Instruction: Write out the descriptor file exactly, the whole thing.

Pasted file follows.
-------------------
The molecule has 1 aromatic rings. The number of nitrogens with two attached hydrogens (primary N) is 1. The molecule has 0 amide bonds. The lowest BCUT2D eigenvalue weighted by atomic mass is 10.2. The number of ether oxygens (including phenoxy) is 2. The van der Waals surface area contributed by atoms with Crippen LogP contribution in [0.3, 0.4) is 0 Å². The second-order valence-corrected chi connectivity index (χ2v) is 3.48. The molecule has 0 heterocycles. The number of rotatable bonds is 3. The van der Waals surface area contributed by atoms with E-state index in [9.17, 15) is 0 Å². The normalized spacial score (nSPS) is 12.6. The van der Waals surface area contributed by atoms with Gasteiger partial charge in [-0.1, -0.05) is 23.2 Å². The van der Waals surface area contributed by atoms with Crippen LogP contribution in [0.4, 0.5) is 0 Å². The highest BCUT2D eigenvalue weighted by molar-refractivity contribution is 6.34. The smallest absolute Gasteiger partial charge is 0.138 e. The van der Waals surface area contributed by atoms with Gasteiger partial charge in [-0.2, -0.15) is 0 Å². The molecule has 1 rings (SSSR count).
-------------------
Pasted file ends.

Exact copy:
The molecule has 1 aromatic rings. The number of nitrogens with two attached hydrogens (primary N) is 1. The molecule has 0 amide bonds. The lowest BCUT2D eigenvalue weighted by atomic mass is 10.2. The number of ether oxygens (including phenoxy) is 2. The van der Waals surface area contributed by atoms with Crippen LogP contribution in [0.3, 0.4) is 0 Å². The second-order valence-corrected chi connectivity index (χ2v) is 3.48. The molecule has 0 heterocycles. The number of rotatable bonds is 3. The van der Waals surface area contributed by atoms with E-state index in [9.17, 15) is 0 Å². The normalized spacial score (nSPS) is 12.6. The van der Waals surface area contributed by atoms with Gasteiger partial charge in [-0.1, -0.05) is 23.2 Å². The van der Waals surface area contributed by atoms with Crippen LogP contribution in [0.4, 0.5) is 0 Å². The highest BCUT2D eigenvalue weighted by molar-refractivity contribution is 6.34. The smallest absolute Gasteiger partial charge is 0.138 e. The van der Waals surface area contributed by atoms with Gasteiger partial charge in [-0.2, -0.15) is 0 Å². The molecule has 1 rings (SSSR count).